Shira Brown discusses making aliyah and living in Israel.
Shira (Parshan) Brown, 26, made aliyah from Southfield in 2014 at age 18. Growing up at Young Israel of Oak Park and as a student at Akiva Hebrew Day School (now Farber), Shira had a strong Zionist education.
JN: Was there Zionism in your home?
Shira: My parents have always been pro-aliyah, but aliyah was not realistic when they bought a house and had full-time jobs and three young kids. When people talk about aliyah, they think about the ages of the kids, which was always a factor for us.
JN: Tell me about your parents’ aliyah.
Shira: I was just wrapping up my second year in Israel and I got a phone call from my mother: “Shira, we sold the house and are making aliyah.” I thought I was getting pranked by the “Mojo in the Morning” talk show, but it was true.
They made aliyah in the summer, and I was elated! It is amazing to have a support system in Israel, and I got mine back — and the best part was, I became their support system. I helped them deal with healthcare, phone bills, and setting up electricity and water, and it was amazing to know I can help them.
JN: What was your biggest influence for making aliyah?
Shira: Akiva (Farber) did an amazing job of bringing us Israel’s Memorial and Independence days. They put on the complete ceremony just like it is in Israel. We even had the sirens, which made us cry.
I am very idealistic. Once, when I was reading the parshah that said Moshe, the leader of the Jewish people, couldn’t go into Israel, and I thought about the fact that he led everyone, he did all the work and he motivated the Jews, but he couldn’t go in. That really bothered me. After knowing this, how could we not go in?
JN: When you got here, what did you do?
Shira: When I first came, I decided to do Sherut Leumi (National Service). I wanted to experience the raw, hard, challenging neighborhoods, to get the real Israeli experience. I worked in a special-needs kindergarten in Ramat Gan in the mornings and, in the afternoons, I helped run a club for teens who were dealing with living in a neighborhood with drugs and a violence problem.
JN: What are you doing these days?
Shira: I create marketing strategies and campaigns for Anglo businesses in Israel and create websites for clients and businesses.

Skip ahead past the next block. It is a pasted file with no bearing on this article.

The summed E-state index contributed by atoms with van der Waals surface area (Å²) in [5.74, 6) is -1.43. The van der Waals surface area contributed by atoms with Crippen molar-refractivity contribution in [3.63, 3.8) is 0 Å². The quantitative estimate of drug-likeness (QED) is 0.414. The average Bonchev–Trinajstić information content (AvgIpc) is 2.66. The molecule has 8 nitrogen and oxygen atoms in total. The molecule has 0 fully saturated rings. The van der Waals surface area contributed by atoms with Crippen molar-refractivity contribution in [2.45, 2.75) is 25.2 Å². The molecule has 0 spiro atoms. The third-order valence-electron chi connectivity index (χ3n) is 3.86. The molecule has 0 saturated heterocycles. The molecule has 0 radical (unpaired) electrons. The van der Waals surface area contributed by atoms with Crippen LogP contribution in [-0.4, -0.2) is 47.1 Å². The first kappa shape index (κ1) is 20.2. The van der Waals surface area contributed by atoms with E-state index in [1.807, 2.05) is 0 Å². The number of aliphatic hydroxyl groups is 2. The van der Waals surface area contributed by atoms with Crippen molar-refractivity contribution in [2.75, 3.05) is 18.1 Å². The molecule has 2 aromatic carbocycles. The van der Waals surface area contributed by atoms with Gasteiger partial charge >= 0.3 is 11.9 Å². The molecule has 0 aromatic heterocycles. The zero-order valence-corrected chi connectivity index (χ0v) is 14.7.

JN: How did you meet your husband?
Shira: I love this question because my story shows the value of giving back. When making aliyah alone, I received a lot of support from the community and from an organization that supports Lone Soldiers and lone national service volunteers. It is hard to accept help, so I would say to myself, “I will give back as soon as I can.”
When my family made aliyah, I started volunteering with Lone Soldiers and National Service volunteers and created a program called “Adopt a Soldier,” where I set up “matches” between families and soldiers.
I invited our own soldier, Menachem, for Shabbat and that is how I found my match.
JN: What do you love about living here?
Shira: I made aliyah the summer of 2013, so I experienced Protective Edge in the summer of 2014, which was really challenging. But what did I learn? I learned about the humanity in Israel. Random people would ship trucks of hygiene products and food without question. It was natural because Israelis care about one another.
Before that happened, there were small examples throughout the whole year. Being alone, I was invited out for weekends and meals and taken care of by strangers.
JN: What do you miss about living in Michigan?
Shira: I miss the scenery, the greenery and family. My husband and I are going on a trip this summer to Florida, New York and Detroit. The first two places are for tourism — Times Square and Disney World — but we’re going to Detroit to show him my childhood and my memories. Detroit is a close community, and I will always feel at home there.
JN: Do you have a message for any young person who’s thinking about making aliyah?
Shira: If you’re coming for idealistic reasons, try to do a program and experience being with Israelis. Try not to be in a bubble because a bubble can hurt you in the long run. It’s like an immune system and when it breaks, it’s going to be harder.
From the beginning, you can have English-speaking friends, but network with Israelis and try to be in programs and speaking Hebrew with Israelis.